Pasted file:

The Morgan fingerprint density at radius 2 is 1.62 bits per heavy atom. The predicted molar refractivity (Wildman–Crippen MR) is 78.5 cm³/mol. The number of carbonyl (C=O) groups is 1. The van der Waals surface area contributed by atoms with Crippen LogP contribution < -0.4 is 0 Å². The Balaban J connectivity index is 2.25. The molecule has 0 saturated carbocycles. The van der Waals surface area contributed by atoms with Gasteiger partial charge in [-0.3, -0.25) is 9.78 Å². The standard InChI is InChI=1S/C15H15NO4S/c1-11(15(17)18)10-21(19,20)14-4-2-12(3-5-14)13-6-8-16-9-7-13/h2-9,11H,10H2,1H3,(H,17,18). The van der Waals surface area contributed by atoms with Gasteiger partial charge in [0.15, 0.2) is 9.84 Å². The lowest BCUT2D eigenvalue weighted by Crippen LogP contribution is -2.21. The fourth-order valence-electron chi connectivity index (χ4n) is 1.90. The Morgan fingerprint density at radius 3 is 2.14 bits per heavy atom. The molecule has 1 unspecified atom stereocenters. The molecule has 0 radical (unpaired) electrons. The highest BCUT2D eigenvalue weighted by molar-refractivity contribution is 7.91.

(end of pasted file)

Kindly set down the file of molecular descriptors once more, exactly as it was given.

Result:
The Morgan fingerprint density at radius 2 is 1.62 bits per heavy atom. The predicted molar refractivity (Wildman–Crippen MR) is 78.5 cm³/mol. The number of carbonyl (C=O) groups is 1. The van der Waals surface area contributed by atoms with Crippen LogP contribution < -0.4 is 0 Å². The Balaban J connectivity index is 2.25. The molecule has 0 saturated carbocycles. The van der Waals surface area contributed by atoms with Gasteiger partial charge in [-0.3, -0.25) is 9.78 Å². The standard InChI is InChI=1S/C15H15NO4S/c1-11(15(17)18)10-21(19,20)14-4-2-12(3-5-14)13-6-8-16-9-7-13/h2-9,11H,10H2,1H3,(H,17,18). The van der Waals surface area contributed by atoms with Gasteiger partial charge in [0.15, 0.2) is 9.84 Å². The lowest BCUT2D eigenvalue weighted by Crippen LogP contribution is -2.21. The fourth-order valence-electron chi connectivity index (χ4n) is 1.90. The Morgan fingerprint density at radius 3 is 2.14 bits per heavy atom. The molecule has 1 unspecified atom stereocenters. The molecule has 0 radical (unpaired) electrons. The highest BCUT2D eigenvalue weighted by molar-refractivity contribution is 7.91.